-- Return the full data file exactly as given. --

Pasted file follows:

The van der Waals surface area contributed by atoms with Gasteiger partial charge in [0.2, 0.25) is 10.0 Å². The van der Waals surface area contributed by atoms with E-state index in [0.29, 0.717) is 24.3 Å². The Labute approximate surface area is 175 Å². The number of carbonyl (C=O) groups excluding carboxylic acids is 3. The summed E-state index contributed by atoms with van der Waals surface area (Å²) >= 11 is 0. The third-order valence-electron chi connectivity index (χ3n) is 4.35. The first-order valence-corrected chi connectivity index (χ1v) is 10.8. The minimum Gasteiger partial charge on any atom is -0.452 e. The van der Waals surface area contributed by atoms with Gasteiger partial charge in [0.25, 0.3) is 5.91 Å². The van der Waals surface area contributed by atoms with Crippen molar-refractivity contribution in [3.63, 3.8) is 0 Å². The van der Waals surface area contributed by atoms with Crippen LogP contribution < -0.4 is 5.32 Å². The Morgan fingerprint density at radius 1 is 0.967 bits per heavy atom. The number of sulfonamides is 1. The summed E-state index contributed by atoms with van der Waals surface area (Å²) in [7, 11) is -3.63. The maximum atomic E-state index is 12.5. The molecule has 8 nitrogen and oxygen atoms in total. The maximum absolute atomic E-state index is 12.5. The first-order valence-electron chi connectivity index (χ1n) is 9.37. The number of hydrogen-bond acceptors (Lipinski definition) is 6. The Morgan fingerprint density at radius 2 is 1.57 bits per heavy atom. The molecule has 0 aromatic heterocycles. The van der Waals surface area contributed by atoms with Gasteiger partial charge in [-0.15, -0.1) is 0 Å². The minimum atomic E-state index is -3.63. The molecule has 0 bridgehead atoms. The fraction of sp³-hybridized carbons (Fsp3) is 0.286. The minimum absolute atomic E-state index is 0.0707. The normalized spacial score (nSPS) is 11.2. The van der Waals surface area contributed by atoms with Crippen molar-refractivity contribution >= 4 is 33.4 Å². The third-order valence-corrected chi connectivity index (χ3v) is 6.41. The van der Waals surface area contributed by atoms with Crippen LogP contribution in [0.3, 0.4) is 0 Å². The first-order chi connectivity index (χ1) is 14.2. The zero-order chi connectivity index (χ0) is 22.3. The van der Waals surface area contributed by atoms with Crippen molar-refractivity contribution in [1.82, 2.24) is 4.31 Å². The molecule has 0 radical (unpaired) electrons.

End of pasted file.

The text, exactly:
The van der Waals surface area contributed by atoms with Gasteiger partial charge in [0.2, 0.25) is 10.0 Å². The van der Waals surface area contributed by atoms with E-state index in [0.29, 0.717) is 24.3 Å². The Labute approximate surface area is 175 Å². The number of carbonyl (C=O) groups excluding carboxylic acids is 3. The summed E-state index contributed by atoms with van der Waals surface area (Å²) >= 11 is 0. The third-order valence-electron chi connectivity index (χ3n) is 4.35. The first-order valence-corrected chi connectivity index (χ1v) is 10.8. The minimum Gasteiger partial charge on any atom is -0.452 e. The van der Waals surface area contributed by atoms with Gasteiger partial charge in [0.25, 0.3) is 5.91 Å². The van der Waals surface area contributed by atoms with Crippen molar-refractivity contribution in [3.63, 3.8) is 0 Å². The van der Waals surface area contributed by atoms with Crippen LogP contribution < -0.4 is 5.32 Å². The Morgan fingerprint density at radius 1 is 0.967 bits per heavy atom. The number of sulfonamides is 1. The summed E-state index contributed by atoms with van der Waals surface area (Å²) in [7, 11) is -3.63. The maximum atomic E-state index is 12.5. The molecule has 8 nitrogen and oxygen atoms in total. The maximum absolute atomic E-state index is 12.5. The first-order valence-electron chi connectivity index (χ1n) is 9.37. The number of hydrogen-bond acceptors (Lipinski definition) is 6. The Morgan fingerprint density at radius 2 is 1.57 bits per heavy atom. The molecule has 0 aromatic heterocycles. The van der Waals surface area contributed by atoms with Gasteiger partial charge in [-0.15, -0.1) is 0 Å². The minimum atomic E-state index is -3.63. The molecule has 0 bridgehead atoms. The fraction of sp³-hybridized carbons (Fsp3) is 0.286. The minimum absolute atomic E-state index is 0.0707. The normalized spacial score (nSPS) is 11.2. The van der Waals surface area contributed by atoms with Crippen molar-refractivity contribution >= 4 is 33.4 Å². The third-order valence-corrected chi connectivity index (χ3v) is 6.41. The van der Waals surface area contributed by atoms with Crippen LogP contribution in [0.3, 0.4) is 0 Å². The first-order chi connectivity index (χ1) is 14.2. The zero-order chi connectivity index (χ0) is 22.3. The van der Waals surface area contributed by atoms with Crippen molar-refractivity contribution in [1.82, 2.24) is 4.31 Å². The molecule has 0 radical (unpaired) electrons.